The improvement of mechanical weed management requires a broad research agenda, including biological, agronomic, and engineering studies.
Much work is needed on the mechanisms whereby tillage affects perennial weed populations. How do the size distributions of root and rhizome fragments compare following tillage with different implements, and how does this affect a fragment's survival probability and subsequent rate of growth.? Do particular species survive better when buried with the shoot attached or with the shoot severed from the roots. How do these factors interact with soil temperature and moisture conditions in determining the degree of control by tillage.
Knowledge is equally sparse on the mechanisms whereby tillage affects seed banks. In particular, it is not even clear whether most depletion of seed banks by tillage is due primarily to additional seedling emergence, as implied by Figure 4.6b, or whether the tillage-related mortality factors listed in Figure 4.7 play an important role for some weed populations. Ultimately, the emergence models discussed in the section "Effect of the timing of tillage on weed seedling density" need to be extended to predict not just when emergence will occur, but how many seedlings will emerge, and how this relates to the tillage regime.
The destruction of weed seedlings during cultivation also requires mechanistic investigation. When using tools that disturb only a shallow surface layer, which species must be killed in the white thread stage, which remain susceptible after emergence, and how does this relate to development of the weeds' root systems.? Which species can recover from shallow burial? How does the rate of kill for particular species relate to soil moisture status at the time of disturbance? To what extent are seedlings of particular species killed by burial vs. dismemberment vs. desiccation, and does the cause of death vary with the implement? Fogelberg & Dock Gustavsson (1999) showed that a vertical-axis brush weeder killed more weeds by uprooting than by burial, though both mechanisms contributed significantly to weed mortality. Similar quantitative data are unavailable for most implements.
Much highly applied work is also needed to provide a scientific basis for cultivation recommendations. Many implements have not been studied systematically for performance under different speeds, angles, depths, or position relative to the row for even a single crop, but such data are needed for a variety of crops, each in a range of phenological stages. Quantitative European work on weeding harrows, flame weeders, and brush weeders provides models for the type of research that is needed (Rasmussen, 1991; Ascard, 1994b; Melander, 1997). Similarly, anecdotal observations and arguments from first principles have led to recommendations here and elsewhere regarding the role of tilth, soil texture, and clod size on the performance of cultivation implements, but scientific documentation to support these recommendations is largely lacking. This lack of information is analogous to making herbicides available to growers without supplying information on crop tolerance, appropriate rate, or timing of application.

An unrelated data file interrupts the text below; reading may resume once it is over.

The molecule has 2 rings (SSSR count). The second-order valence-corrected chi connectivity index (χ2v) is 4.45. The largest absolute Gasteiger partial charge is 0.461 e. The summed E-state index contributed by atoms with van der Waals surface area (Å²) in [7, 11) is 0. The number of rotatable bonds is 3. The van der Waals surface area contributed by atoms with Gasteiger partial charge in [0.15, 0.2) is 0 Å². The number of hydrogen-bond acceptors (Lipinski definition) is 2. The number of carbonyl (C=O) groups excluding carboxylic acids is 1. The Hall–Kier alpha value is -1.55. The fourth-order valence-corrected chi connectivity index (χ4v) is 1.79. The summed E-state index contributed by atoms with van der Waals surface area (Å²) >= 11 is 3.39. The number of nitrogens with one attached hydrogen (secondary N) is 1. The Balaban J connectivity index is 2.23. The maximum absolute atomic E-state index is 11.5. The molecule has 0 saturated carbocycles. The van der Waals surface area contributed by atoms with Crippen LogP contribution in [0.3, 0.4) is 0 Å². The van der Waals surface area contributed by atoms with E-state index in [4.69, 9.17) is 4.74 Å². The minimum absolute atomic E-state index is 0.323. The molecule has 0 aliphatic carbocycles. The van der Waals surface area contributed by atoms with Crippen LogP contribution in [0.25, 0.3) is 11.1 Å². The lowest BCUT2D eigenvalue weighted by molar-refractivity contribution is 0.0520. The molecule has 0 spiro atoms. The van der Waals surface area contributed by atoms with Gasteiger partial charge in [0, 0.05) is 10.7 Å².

A more difficult subject in need of investigation is root pruning during cultivation. Few data are available on how close or how deep various implements can be used without damage to crop root systems. Obviously, this depends on crop species and size, and probably also depends on growing conditions and soil properties. Further work is needed that builds on Russel, Fehr & Mitchell's (1971) study of soybean response to root damage by cultivators under various environmental conditions.
Regarding the engineering of mechanical weeders, the critical challenge at present is not to create implements based on new principles, but rather to make the present equipment more usable. In particular, most tools must be set for depth and distance from the row, and often angle as well. Provision of cranks, rulers, and angle gauges on supporting shanks and brackets could greatly simplify these adjustments (Mattsson, Nylander & Ascard, 1990). Ideally, a cultivator should be tuned to the crop size and soil conditions each time it is used, and this is essential for precision implements working in or close to the row. However, the nut-and-bolt work required to adjust most machines is frustrating and potentially interferes with timely use of the implement.
Guidance systems that allow controlled cultivation of small plants are also sorely needed. An important application of these will be for cultivation of crops planted in close rows (Olsen, 1995).
Finally, further research is needed on the integration of mechanical weed management with other ecological and chemical weed management tactics. The complexity of the potential interactions indicates that this work will need to extend beyond multifactorial empirical studies. A promising approach may be to link crop-weed competition models, which typically take weed density as an external forcing function, with weed population models, which focus on weed density, but generally take a simplified approach to competition. Despite the long history of tillage and cultivation, much biological and agronomic research is still needed to achieve the full potential of this ancient approach to weed management.
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